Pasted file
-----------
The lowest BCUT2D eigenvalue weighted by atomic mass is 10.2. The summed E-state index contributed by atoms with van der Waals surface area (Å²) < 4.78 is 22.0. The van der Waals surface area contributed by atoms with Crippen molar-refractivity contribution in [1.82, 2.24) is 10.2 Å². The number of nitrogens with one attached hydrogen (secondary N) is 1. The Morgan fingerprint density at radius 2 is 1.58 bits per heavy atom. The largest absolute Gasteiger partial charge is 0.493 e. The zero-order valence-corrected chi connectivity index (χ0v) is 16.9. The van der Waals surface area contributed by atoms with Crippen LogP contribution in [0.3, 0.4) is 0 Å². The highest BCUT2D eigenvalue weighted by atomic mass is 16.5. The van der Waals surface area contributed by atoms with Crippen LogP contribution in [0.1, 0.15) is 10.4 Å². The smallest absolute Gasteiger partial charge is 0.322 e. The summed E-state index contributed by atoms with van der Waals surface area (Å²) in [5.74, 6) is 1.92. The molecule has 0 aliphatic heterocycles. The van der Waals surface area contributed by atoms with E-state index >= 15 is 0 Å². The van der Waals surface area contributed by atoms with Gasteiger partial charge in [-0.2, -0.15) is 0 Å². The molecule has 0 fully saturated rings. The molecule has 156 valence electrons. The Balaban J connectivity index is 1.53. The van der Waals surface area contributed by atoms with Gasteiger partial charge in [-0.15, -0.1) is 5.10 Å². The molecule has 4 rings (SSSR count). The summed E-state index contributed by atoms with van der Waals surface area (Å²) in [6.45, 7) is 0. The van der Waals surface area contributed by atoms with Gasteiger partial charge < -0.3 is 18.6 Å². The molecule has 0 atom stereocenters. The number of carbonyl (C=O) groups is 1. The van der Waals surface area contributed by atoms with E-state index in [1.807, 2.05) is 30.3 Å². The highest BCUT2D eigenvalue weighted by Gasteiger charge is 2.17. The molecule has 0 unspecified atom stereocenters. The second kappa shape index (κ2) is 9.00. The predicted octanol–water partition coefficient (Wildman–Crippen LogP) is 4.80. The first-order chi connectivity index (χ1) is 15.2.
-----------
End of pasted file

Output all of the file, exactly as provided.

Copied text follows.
The lowest BCUT2D eigenvalue weighted by atomic mass is 10.2. The summed E-state index contributed by atoms with van der Waals surface area (Å²) < 4.78 is 22.0. The van der Waals surface area contributed by atoms with Crippen molar-refractivity contribution in [1.82, 2.24) is 10.2 Å². The number of nitrogens with one attached hydrogen (secondary N) is 1. The Morgan fingerprint density at radius 2 is 1.58 bits per heavy atom. The largest absolute Gasteiger partial charge is 0.493 e. The zero-order valence-corrected chi connectivity index (χ0v) is 16.9. The van der Waals surface area contributed by atoms with Crippen LogP contribution in [0.3, 0.4) is 0 Å². The highest BCUT2D eigenvalue weighted by atomic mass is 16.5. The van der Waals surface area contributed by atoms with Crippen LogP contribution in [0.1, 0.15) is 10.4 Å². The smallest absolute Gasteiger partial charge is 0.322 e. The summed E-state index contributed by atoms with van der Waals surface area (Å²) in [5.74, 6) is 1.92. The molecule has 0 aliphatic heterocycles. The van der Waals surface area contributed by atoms with E-state index >= 15 is 0 Å². The van der Waals surface area contributed by atoms with Gasteiger partial charge in [-0.2, -0.15) is 0 Å². The molecule has 0 fully saturated rings. The molecule has 156 valence electrons. The Balaban J connectivity index is 1.53. The van der Waals surface area contributed by atoms with Gasteiger partial charge in [-0.15, -0.1) is 5.10 Å². The molecule has 4 rings (SSSR count). The summed E-state index contributed by atoms with van der Waals surface area (Å²) in [6.45, 7) is 0. The van der Waals surface area contributed by atoms with Gasteiger partial charge < -0.3 is 18.6 Å². The molecule has 0 atom stereocenters. The number of carbonyl (C=O) groups is 1. The van der Waals surface area contributed by atoms with E-state index in [1.807, 2.05) is 30.3 Å². The highest BCUT2D eigenvalue weighted by Gasteiger charge is 2.17. The molecule has 0 unspecified atom stereocenters. The second kappa shape index (κ2) is 9.00. The predicted octanol–water partition coefficient (Wildman–Crippen LogP) is 4.80. The first-order chi connectivity index (χ1) is 15.2.